New Market Tax Credit Program Defined
The New Market Tax Credit (NMTC) program was a product of the bipartisan legislation enacted in the Community Renewal Tax Relief Act of 2000. The program uses tax incentives to attract private capital investments in both urban and rural low-income areas of the United States. The idea behind the NMTC legislation was that there are good business opportunities in low income communities, but the cost and scarcity of capital in these ‘New Markets’ is a substantial impediment to spurring economic growth. To date in the 15 rounds of the program, the CDFI Fund has made 1,178 allocation awards totaling $57.5 billion of NMTC’s have been awarded through Community Development Entities (CDE). CDE’s compete in the application process for annual allocations of New Markets Tax Credits. Once a CDE receives an award allocation it then acts as a financial intermediary which the capital investment flows through from the NMTC investor to the Qualified Active Low-Income Community Business (QALICB). NMTC investments have financed a wide variety of operating businesses and real estate projects, including manufacturers, health care and child care providers, charter schools, supermarkets and alternative energy companies. To date the NMTC program has been one of the US governments most efficient job creators devised. Through the end of 2018 the NMTC program had created over 1,000,000 jobs.
Typical Project Profile
CHHS invests in urban and rural areas across the United States in businesses that provide direct healthcare to severely economically distressed communities. This financing can be for development, modernization and operations of community medical facilities. The typical size of projects financed by CHHS is from $5 to $30 million. A major factor in whether to fund a project or not is job creation, both short term construction jobs as well as full time employment positions. We look for the project to be aligned with the community vision and goals, as well as serve a vital need for the community. To this end we will have discussions with community stakeholders as well as look for letters of support from local officials supporting the development of the project.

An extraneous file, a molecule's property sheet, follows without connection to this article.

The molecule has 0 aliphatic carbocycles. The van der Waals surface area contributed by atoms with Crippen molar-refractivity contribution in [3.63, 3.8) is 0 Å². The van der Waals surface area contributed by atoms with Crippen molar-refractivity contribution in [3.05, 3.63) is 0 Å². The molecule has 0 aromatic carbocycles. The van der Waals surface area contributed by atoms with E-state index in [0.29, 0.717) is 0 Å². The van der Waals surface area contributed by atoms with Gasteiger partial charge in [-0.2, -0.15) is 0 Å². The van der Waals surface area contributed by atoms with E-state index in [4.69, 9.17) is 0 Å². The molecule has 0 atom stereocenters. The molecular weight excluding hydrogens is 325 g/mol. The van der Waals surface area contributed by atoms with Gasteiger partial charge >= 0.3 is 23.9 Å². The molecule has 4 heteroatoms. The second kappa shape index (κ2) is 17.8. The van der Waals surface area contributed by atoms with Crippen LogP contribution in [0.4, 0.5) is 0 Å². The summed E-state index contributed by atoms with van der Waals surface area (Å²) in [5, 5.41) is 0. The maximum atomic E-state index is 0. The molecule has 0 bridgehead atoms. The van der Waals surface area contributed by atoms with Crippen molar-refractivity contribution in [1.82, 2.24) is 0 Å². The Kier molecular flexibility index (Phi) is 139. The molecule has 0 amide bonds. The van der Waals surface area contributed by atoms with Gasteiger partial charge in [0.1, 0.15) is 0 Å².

Transaction Funding Process Summary
Our process starts once we receive a completed application, our team will review the application within 3-5 days. Once projects have been determined to meet or exceed our internal criteria, projects are presented to our advisory board for their final approval. Frequently projects under consideration have lined up consultants, lawyers as well as bank financing, but we will also work as a strategic partner through the process. Due to our streamlined approach, CHHS has garnered a reputation for closing projects in a timely fashion and in a professional manner. We also pride ourselves on making quick and sound decisions, open and honest communications with all parties and a great team of advisors. Prior to closing of a project, CHHS require that the QALICB must enter into a Community Benefits Agreement. A Community Benefits Agreement is used to ensure that the investment capital is used to address additional economic and community development goals for positive and sustainable impacts. Typical impact goals are associated with meeting key job creation numbers or driving key community benefits such as supporting local education initiatives, reduced rents for non-profit organizations, or job training.
CHHS Priority Weighing
CHHS historically receives significantly more requests for funding than our allocation allows. This necessitates a thorough pragmatic review of individual project attributes in relationship to our core mission.